“No shit,” Rosenthal deadpanned to her audience. “But we’re not here to talk about history; we’re here to talk about moving forward. We know the statistics still stink: Only 4 percent of the 1,100 films over the last decade were directed by women, and less than 1 percent were directed by women of color.”
With a nod to Tribeca Enterprises as an organization with “predominantly female leadership,” Rosenthal flipped the script on statements heard often in conversations about gender equality in Hollywood. “We have a program that is daring and innovative, in which we pay the men the same as we pay women,” she quipped. “And at this year’s Tribeca Film Festival, men directors were responsible for half our feature films — way to go, boys!” Rosenthal added that she was joking, of course, but “rather than scratch our heads and ask how we got here, the more productive question is, ‘What do we do about it?’ We cannot be passive; as women industry leaders and storytellers, it’s imperative to use our power and to make change.”
What do most of these women love about the surging quest for gender parity? In addition to the growth of opportunities, several cited the decidedly unique vibe of a woman-dominated set. “No offense to the guys, but there’s a different level of nurturing and multitasking,” said Palmer, whose most recent project, Hustlers, was directed by Lorene Scafaria and included Kayla Emter as editor and Kim Karon as art director (star Jennifer Lopez also was one of the film’s producers). “I’m always happy when a woman is heading up something. We got everything done so fast — when you have a bunch of moms in a room figuring things out, stuff gets done,” Palmer added.
During the 2018 awards season, Close famously noted that it took 15 years for The Wife to get made — “Male executives decided that they didn’t want to make a film called The Wife, with a female protagonist,” she said at the time. On Monday afternoon, after mentioning that she’s eager to get back into producing and developing — “which I really love,” she added — Close pointed to her most recent project, the Ron Howard-directed Hillbilly Elegy, as an overwhelmingly positive experience. “We had a woman screenwriter, a woman costumer, a woman production designer and a woman [cinematographer], and Ron went out of his way to make that happen,” Close said of the film, set for a 2020 release and based on the 2016 J.D. Vance book. “It made a huge difference, and I felt it palpably on set — not just in the atmosphere, but they were all just fucking great at their jobs.”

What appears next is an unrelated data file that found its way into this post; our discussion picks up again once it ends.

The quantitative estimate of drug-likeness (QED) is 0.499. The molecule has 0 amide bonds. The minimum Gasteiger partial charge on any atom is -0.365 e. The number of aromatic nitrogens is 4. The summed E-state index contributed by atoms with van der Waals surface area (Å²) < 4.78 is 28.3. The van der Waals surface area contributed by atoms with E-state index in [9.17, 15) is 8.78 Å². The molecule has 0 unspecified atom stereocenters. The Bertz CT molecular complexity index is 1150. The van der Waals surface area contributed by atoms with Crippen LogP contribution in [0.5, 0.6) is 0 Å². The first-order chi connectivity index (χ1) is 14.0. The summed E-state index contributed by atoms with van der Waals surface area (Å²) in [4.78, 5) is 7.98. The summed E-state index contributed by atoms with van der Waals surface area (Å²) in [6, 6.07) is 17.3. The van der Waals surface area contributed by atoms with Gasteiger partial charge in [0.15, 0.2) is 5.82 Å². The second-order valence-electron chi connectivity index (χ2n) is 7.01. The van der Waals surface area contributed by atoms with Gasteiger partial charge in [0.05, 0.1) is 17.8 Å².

And with that, Close went off to huddle with Keener, while across the restaurant, Mamet was engrossed in conversation with Weinstein, and at an adjacent table directors Tanya Wexler and Annabelle Attanasio swapped stories about the challenges that remain for women directors in getting hired for tentpole films. Just don’t call it networking, Mortimer added. “I think there’s something unsavory about that word, the idea that it isn’t a real party, but we’re pretending it is,” she said. “This feels much more inclusive and connected. Everyone wants to help each other, and you see that in [Through Her Lens] as well. I think one of the most exciting places to come and talk about film is this lunch, and it just happens to be all women. It’s such a nice vibe and feels like a new frontier, like anything is possible.”